VR is cool, but it isn’t mainstream. This local company has a fix for that

The Sensics Home Suite aims to make VR more accessible for content producers and consumers alike.

Just hangin' in VR. (Photo by Flickr user Knight Center for Journalism in the Americas, University of Texas at Austin, used under a Creative Commons license)'s Editorial Calendar explores a different topic each month. The March 2017 topic explores augmented and virtual reality. See AR/VR coverage from all five of our East Coast markets here.

To me, as cool as virtual reality is, it still feels like a bit of a gimmick. That’s probably because my interactions with the technology are limited to demos, experimental short videos and the like. But if VR is going to live up to its hype, this needs to change.

Columbia, Md.-based Sensics, a company that’s been working with VR for the past 15 years, might just have the answer. Meet the Sensics Home Suite.

“It’s almost like a restaurant — it has a front of the house and a back of the house,” Sensics CEO Yuval Boger explains. At the front of the house, Home Suite makes it easy for a consumer to interact with a range of videos and games in VR, sort of like stepping into a virtual reality version of your Netflix homepage.

And on the backend, Home Suite answers that age old question: How can we make money from this?

On the frontend, the consumer puts on their VR headset of choice and steps into the home screen, where they can see available videos and games — both that they own and to purchase. There’s also a “protector” feature that keeps the consumer safe inside a designated VR play area (key for many VR games) and a notification center that shows the immersed consumer things that are happening in the outside world like the caller ID of an incoming phone call.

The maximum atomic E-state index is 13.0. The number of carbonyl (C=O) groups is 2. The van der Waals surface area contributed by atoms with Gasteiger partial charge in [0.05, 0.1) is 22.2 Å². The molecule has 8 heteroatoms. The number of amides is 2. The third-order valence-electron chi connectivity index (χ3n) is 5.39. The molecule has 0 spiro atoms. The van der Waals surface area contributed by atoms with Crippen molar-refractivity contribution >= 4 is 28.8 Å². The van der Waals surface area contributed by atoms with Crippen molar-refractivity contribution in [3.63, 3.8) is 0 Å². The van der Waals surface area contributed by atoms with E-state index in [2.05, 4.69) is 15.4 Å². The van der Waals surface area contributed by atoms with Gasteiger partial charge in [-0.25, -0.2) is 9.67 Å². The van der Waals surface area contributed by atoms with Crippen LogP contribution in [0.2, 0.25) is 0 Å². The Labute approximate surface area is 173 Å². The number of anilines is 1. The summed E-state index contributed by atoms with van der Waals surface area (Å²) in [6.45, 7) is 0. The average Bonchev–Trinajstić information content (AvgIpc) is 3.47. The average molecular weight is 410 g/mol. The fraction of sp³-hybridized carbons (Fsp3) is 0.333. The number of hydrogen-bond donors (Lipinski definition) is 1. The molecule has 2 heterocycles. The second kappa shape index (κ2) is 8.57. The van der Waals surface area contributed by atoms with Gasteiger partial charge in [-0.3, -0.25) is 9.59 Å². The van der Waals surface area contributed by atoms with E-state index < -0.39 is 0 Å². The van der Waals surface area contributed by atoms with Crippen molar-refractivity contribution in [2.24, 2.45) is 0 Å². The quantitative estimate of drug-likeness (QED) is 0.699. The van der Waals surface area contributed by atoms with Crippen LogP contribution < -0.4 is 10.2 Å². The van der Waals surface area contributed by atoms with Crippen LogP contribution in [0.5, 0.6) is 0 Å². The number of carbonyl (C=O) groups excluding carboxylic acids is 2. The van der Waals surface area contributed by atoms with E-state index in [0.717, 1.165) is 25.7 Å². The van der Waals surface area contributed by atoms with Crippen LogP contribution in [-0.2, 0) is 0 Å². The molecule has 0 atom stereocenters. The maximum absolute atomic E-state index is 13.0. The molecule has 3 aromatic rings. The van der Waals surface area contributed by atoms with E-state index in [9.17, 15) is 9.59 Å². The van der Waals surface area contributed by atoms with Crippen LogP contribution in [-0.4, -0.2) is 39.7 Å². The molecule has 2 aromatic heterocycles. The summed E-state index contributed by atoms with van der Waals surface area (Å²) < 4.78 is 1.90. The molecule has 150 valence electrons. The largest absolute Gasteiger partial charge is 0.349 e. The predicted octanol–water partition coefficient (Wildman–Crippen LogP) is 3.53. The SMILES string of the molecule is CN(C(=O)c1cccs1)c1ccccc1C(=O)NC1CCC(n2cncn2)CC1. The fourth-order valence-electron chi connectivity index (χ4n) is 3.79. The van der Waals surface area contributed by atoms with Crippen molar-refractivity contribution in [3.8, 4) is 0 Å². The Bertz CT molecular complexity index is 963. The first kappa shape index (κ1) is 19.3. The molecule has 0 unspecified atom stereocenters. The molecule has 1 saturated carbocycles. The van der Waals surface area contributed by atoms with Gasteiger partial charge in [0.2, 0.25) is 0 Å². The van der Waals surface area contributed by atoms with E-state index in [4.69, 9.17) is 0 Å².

“You can get a lot of people to try VR for five minutes,” Boger said. “But to really get them engaged they need to be in a comfortable environment and connected to the other things going on in their lives.” This is what Home Suite enables.

Then, on the money-making backend, Home Suite allows for advertising in VR which, Boger argues, could be great for consumers too as it might push down the high prices of VR hardware and content. The Home Suite also has a store feature where consumers can buy and download new VR content. This, Boger told, could also be used for shopping (for physical products) in VR. This isn’t a popular concept just yet, but with something like Home Suite it could be. “It’s a new market and we sort of give the tools for people to start experimenting with it,” Boger said.

Is there really enough VR content out there to make Home Suite an engaging experience? “There’s sort of a chicken and egg problem,” Boger admitted. There’s not a ton of VR content available, but that is at least in part because there aren’t a ton of consumers for that content. It’s also because the content is hard to monetize. With Home Suite, Sensics thinks it has found the solution to all these problems.

Of course, in order to call this a success, consumers and content producers and advertisers need to think so, too. What will it take to make you a VR believer?

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